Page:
Vision Graft Sterile Cornea ® (VSC) (Tissue Banks International [TBI], Baltimore, Maryland), a gamma irradiated cornea, in which donor keratocytes and endothelial cells are removed, has been shown to be effective for corneal lamellar and glaucoma patch. , Of the 108,000 donated corneas in the United States, approximately 40% are discarded for various reasons, including unhealthy endothelium.  The tissues selected for gamma irradiation processing include grafts that are unsuitable for PK but have clear and uncompromised stroma. Hence, VSC can increase the supply of corneas suitable for transplantation in cases that do not require viable endothelium. In addition, irradiation prolongs the shelf life of the sterile cornea to more than a year at room temperature. Thus, it can be readily available for emergency procedures and in remote regions or developing countries. Finally, sterilization is beneficial in reducing the risk of transmission of bacterial or fungal infections from graft to host. ,,
Corneal collagen crosslinking (CXL) was introduced by Spoerl using a porcine eye.  After promising basic science and animal studies, the technique was then performed as a treatment for keratoconus and corneal ectasia in humans. , CXL treatment involves the use of ultraviolet A (UVA) light exposure after instillation of riboflavin onto the patient's cornea. CXL causes cross-linking of collagen fibrils, which strengthens the cornea and stabilizes the corneal shape. , Recently, CXL has been attempted in cases of corneal infections and bullous keratopathy. ,,
In this study, we hypothesized that gamma irradiation to the donor cornea sterilizes and removes corneal keratocytes and endothelial cells and causes cross-linking of corneal collagen fibrils, which might keep the cornea more compact even without an endothelial pump. We performed PK in rabbit models using full thickness gamma irradiated corneas to evaluate the effect in vivo and to determine if it may serve as an alternative to fresh donor corneas.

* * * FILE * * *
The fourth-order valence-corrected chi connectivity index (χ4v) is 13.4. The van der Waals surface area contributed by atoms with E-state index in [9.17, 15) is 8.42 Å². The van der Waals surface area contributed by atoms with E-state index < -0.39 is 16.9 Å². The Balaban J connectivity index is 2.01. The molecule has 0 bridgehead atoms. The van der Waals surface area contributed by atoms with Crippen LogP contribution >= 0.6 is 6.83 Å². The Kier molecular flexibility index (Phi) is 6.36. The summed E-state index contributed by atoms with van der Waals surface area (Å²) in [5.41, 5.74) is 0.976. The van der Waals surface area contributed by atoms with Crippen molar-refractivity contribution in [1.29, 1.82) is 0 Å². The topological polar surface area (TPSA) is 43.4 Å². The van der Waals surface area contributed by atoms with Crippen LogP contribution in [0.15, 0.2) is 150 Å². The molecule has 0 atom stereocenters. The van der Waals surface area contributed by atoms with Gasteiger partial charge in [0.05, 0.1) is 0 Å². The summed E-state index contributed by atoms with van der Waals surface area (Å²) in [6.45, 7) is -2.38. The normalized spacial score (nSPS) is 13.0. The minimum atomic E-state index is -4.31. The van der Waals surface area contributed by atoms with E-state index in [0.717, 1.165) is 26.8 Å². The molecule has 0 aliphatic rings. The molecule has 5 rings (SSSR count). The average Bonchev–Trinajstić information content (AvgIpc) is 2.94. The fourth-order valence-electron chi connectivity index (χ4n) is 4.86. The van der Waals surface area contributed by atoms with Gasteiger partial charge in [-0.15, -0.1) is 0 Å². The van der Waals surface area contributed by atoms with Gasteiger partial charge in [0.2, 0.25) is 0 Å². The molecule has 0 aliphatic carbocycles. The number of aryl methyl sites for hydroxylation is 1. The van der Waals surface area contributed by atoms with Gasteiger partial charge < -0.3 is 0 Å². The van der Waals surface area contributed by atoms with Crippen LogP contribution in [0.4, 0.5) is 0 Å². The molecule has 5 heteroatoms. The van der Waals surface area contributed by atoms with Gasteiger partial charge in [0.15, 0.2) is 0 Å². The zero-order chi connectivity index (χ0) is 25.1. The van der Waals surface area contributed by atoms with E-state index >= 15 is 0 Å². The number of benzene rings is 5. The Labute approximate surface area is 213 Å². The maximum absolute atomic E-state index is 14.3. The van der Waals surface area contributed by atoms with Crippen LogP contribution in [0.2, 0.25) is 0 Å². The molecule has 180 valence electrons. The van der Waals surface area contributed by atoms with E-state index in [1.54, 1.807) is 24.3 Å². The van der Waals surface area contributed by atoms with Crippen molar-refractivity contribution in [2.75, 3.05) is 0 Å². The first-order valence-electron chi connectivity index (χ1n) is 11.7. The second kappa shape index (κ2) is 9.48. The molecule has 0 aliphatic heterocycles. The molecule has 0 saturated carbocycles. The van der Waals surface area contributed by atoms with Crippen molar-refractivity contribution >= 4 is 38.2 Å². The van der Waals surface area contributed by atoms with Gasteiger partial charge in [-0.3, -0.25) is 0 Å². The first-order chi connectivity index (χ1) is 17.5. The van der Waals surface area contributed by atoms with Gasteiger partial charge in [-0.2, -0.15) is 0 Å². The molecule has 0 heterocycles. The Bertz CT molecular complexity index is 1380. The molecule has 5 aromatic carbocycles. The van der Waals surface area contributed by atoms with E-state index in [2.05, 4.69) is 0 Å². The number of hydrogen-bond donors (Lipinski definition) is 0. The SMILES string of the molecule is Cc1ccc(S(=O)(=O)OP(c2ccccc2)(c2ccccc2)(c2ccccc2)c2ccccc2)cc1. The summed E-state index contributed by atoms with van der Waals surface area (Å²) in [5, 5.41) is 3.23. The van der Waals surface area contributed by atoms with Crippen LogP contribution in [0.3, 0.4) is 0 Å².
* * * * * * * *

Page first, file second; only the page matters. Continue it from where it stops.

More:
| Methods|| |
The experiment was performed according to The Association for Research in Vision and Ophthalmology and Johns Hopkins University Animal Care and Use Committee guidelines. Our experiment consisted of four groups comprised of 17 male New Zealand white rabbits that underwent PK in the right eye. The first control group received freshly harvested allogenic corneal grafts (a fresh cornea with endothelium group; n = 5). The second group received gamma irradiated cornea (n = 6). The third received cryopreserved cornea (n = 2). The fourth group received fresh grafts with the endothelium removed (fresh cornea without endothelium; n = 4). Frozen cornea was used as the control group because gamma irradiation is performed after freezing the tissue for VSC. Postoperative care consisted of topical gentamicin sulfate and prednisolone acetate ointment. Intramuscular buprenorphine was used for pain relief.
Rabbit scleral rims were frozen in Optisol GS ® (Bausch and Lomb, Rochester, New York) until they were irradiated at TBI. They were then stored in albumin at room temperature; this procedure is the same as that used to prepare human irradiated sterile corneas. Rabbit cryopreserved corneas were kept frozen in Optisol GS ® at −80°C until the time of surgery. Fresh rabbit corneas were obtained before performing PK. For the fresh cornea without endothelium group, Descemets membrane was removed before trephination of the corneal button.
Penetrating keratoplasty procedure
Rabbits were anesthetized with an intramuscular injection of ketamine (50 mg/kg) and xylazine (10 mg/kg). Lidocaine eye drops were used for local anesthesia. The pupils were dilated with tropicamide and phenylephrine eye drops. Intracameral heparin was injected through a stab incision, and the anterior chamber was filled with viscoelastic. Trephination was performed with an 8 mm diameter biopsy punch and completed with corneal scissors. Donor grafts were prepared by using 8.5 mm punches. The donor grafts were sutured to the host bed with 10-0 nylon sutures. The viscoelastic material in the anterior chamber was removed.
Slit lamp examination and photography was performed at postoperative week (POW) one, two, and four. Two examiners graded the transplanted cornea based on the modified Holland method at POW one, two, and four.  Briefly, corneal clarity (C), edema (E), and vascularization (V) were scored on a 0-4 scale, in which smaller numbers indicated better results [Table 1]. The posterior surface of the graft was evaluated with confocal microscopy.